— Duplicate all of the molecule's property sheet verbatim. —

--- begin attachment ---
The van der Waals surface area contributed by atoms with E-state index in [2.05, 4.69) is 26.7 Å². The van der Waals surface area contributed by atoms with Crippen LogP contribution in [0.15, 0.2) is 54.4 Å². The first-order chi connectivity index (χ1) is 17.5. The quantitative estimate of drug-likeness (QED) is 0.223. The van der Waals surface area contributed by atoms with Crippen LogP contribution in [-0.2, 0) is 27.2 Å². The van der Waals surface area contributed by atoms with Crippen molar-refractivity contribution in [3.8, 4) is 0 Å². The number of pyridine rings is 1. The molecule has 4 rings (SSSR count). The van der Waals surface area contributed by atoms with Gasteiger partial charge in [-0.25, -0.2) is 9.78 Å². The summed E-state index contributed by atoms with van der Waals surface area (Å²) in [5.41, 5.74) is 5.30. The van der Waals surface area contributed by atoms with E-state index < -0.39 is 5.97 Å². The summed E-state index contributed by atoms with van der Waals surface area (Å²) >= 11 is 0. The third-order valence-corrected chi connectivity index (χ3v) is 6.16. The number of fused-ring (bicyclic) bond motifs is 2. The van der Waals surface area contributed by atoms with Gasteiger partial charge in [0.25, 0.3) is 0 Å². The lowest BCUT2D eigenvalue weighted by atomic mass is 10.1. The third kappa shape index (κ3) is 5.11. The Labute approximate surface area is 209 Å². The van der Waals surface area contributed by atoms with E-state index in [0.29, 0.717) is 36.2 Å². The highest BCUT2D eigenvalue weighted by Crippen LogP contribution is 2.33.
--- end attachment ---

The van der Waals surface area contributed by atoms with E-state index in [2.05, 4.69) is 26.7 Å². The van der Waals surface area contributed by atoms with Crippen LogP contribution in [0.15, 0.2) is 54.4 Å². The first-order chi connectivity index (χ1) is 17.5. The quantitative estimate of drug-likeness (QED) is 0.223. The van der Waals surface area contributed by atoms with Crippen LogP contribution in [-0.2, 0) is 27.2 Å². The van der Waals surface area contributed by atoms with Crippen molar-refractivity contribution in [3.8, 4) is 0 Å². The number of pyridine rings is 1. The molecule has 4 rings (SSSR count). The van der Waals surface area contributed by atoms with Gasteiger partial charge in [-0.25, -0.2) is 9.78 Å². The summed E-state index contributed by atoms with van der Waals surface area (Å²) in [5.41, 5.74) is 5.30. The van der Waals surface area contributed by atoms with E-state index < -0.39 is 5.97 Å². The summed E-state index contributed by atoms with van der Waals surface area (Å²) >= 11 is 0. The third-order valence-corrected chi connectivity index (χ3v) is 6.16. The number of fused-ring (bicyclic) bond motifs is 2. The van der Waals surface area contributed by atoms with Gasteiger partial charge in [0.25, 0.3) is 0 Å². The lowest BCUT2D eigenvalue weighted by atomic mass is 10.1. The third kappa shape index (κ3) is 5.11. The Labute approximate surface area is 209 Å². The van der Waals surface area contributed by atoms with E-state index in [0.29, 0.717) is 36.2 Å². The highest BCUT2D eigenvalue weighted by Crippen LogP contribution is 2.33.